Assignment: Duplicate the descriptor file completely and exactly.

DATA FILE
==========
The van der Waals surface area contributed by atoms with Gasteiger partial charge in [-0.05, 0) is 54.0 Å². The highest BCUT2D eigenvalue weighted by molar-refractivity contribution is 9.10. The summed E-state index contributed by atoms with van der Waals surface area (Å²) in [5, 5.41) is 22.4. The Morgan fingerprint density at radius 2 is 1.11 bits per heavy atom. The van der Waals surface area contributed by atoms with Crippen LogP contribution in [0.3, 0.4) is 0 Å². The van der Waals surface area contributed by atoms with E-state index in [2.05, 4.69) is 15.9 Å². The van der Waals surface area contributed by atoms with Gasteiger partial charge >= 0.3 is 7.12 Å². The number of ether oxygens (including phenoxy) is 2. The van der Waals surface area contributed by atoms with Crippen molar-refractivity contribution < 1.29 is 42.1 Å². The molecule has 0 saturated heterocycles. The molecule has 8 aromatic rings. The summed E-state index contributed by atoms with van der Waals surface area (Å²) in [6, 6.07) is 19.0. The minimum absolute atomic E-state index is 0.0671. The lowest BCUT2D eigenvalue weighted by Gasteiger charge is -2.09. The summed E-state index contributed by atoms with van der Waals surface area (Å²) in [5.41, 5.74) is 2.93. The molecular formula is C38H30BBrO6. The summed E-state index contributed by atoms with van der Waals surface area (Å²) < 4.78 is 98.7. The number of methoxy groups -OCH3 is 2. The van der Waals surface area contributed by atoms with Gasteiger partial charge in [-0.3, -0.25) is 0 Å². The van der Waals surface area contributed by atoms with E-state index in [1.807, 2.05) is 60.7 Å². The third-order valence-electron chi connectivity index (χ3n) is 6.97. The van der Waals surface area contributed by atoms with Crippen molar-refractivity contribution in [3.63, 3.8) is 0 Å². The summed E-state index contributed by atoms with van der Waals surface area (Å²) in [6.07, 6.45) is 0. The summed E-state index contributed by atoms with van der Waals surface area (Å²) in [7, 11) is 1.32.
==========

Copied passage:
The van der Waals surface area contributed by atoms with Gasteiger partial charge in [-0.05, 0) is 54.0 Å². The highest BCUT2D eigenvalue weighted by molar-refractivity contribution is 9.10. The summed E-state index contributed by atoms with van der Waals surface area (Å²) in [5, 5.41) is 22.4. The Morgan fingerprint density at radius 2 is 1.11 bits per heavy atom. The van der Waals surface area contributed by atoms with Crippen LogP contribution in [0.3, 0.4) is 0 Å². The van der Waals surface area contributed by atoms with E-state index in [2.05, 4.69) is 15.9 Å². The van der Waals surface area contributed by atoms with Gasteiger partial charge >= 0.3 is 7.12 Å². The number of ether oxygens (including phenoxy) is 2. The van der Waals surface area contributed by atoms with Crippen molar-refractivity contribution < 1.29 is 42.1 Å². The molecule has 0 saturated heterocycles. The molecule has 8 aromatic rings. The summed E-state index contributed by atoms with van der Waals surface area (Å²) in [6, 6.07) is 19.0. The minimum absolute atomic E-state index is 0.0671. The lowest BCUT2D eigenvalue weighted by Gasteiger charge is -2.09. The summed E-state index contributed by atoms with van der Waals surface area (Å²) in [5.41, 5.74) is 2.93. The molecular formula is C38H30BBrO6. The summed E-state index contributed by atoms with van der Waals surface area (Å²) < 4.78 is 98.7. The number of methoxy groups -OCH3 is 2. The van der Waals surface area contributed by atoms with Gasteiger partial charge in [-0.3, -0.25) is 0 Å². The van der Waals surface area contributed by atoms with E-state index in [1.807, 2.05) is 60.7 Å². The third-order valence-electron chi connectivity index (χ3n) is 6.97. The van der Waals surface area contributed by atoms with Crippen molar-refractivity contribution in [3.63, 3.8) is 0 Å². The summed E-state index contributed by atoms with van der Waals surface area (Å²) in [6.07, 6.45) is 0. The summed E-state index contributed by atoms with van der Waals surface area (Å²) in [7, 11) is 1.32.